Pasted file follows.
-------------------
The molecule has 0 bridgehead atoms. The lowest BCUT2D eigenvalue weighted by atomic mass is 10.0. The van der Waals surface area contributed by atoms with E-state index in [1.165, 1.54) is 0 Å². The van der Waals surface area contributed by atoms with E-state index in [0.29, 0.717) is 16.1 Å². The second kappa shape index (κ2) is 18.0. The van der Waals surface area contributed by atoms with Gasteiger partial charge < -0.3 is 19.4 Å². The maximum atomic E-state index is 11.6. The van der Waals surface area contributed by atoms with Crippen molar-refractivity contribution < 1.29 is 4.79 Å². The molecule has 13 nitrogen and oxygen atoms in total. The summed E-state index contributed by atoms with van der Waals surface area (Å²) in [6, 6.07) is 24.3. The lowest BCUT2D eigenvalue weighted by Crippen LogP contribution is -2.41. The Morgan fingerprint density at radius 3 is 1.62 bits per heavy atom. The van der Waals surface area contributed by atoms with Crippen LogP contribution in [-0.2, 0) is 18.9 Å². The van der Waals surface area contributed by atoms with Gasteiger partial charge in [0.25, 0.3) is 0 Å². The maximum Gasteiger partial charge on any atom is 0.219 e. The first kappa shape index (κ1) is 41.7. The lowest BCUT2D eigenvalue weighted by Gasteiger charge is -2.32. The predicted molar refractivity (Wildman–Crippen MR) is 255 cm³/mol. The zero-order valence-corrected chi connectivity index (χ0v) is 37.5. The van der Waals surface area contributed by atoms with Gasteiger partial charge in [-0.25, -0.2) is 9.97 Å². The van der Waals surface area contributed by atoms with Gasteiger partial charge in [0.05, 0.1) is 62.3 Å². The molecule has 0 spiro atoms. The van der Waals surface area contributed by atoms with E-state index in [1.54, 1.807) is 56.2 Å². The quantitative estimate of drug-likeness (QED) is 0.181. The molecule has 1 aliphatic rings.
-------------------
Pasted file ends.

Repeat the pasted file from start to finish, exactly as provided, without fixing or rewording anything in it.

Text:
The molecule has 0 bridgehead atoms. The lowest BCUT2D eigenvalue weighted by atomic mass is 10.0. The van der Waals surface area contributed by atoms with E-state index in [1.165, 1.54) is 0 Å². The van der Waals surface area contributed by atoms with E-state index in [0.29, 0.717) is 16.1 Å². The second kappa shape index (κ2) is 18.0. The van der Waals surface area contributed by atoms with Gasteiger partial charge < -0.3 is 19.4 Å². The maximum atomic E-state index is 11.6. The van der Waals surface area contributed by atoms with Crippen molar-refractivity contribution < 1.29 is 4.79 Å². The molecule has 13 nitrogen and oxygen atoms in total. The summed E-state index contributed by atoms with van der Waals surface area (Å²) in [6, 6.07) is 24.3. The lowest BCUT2D eigenvalue weighted by Crippen LogP contribution is -2.41. The Morgan fingerprint density at radius 3 is 1.62 bits per heavy atom. The van der Waals surface area contributed by atoms with Crippen LogP contribution in [-0.2, 0) is 18.9 Å². The van der Waals surface area contributed by atoms with Gasteiger partial charge in [0.25, 0.3) is 0 Å². The maximum Gasteiger partial charge on any atom is 0.219 e. The first kappa shape index (κ1) is 41.7. The lowest BCUT2D eigenvalue weighted by Gasteiger charge is -2.32. The predicted molar refractivity (Wildman–Crippen MR) is 255 cm³/mol. The zero-order valence-corrected chi connectivity index (χ0v) is 37.5. The van der Waals surface area contributed by atoms with Gasteiger partial charge in [-0.25, -0.2) is 9.97 Å². The van der Waals surface area contributed by atoms with Gasteiger partial charge in [0.05, 0.1) is 62.3 Å². The molecule has 0 spiro atoms. The van der Waals surface area contributed by atoms with E-state index in [1.54, 1.807) is 56.2 Å². The quantitative estimate of drug-likeness (QED) is 0.181. The molecule has 1 aliphatic rings.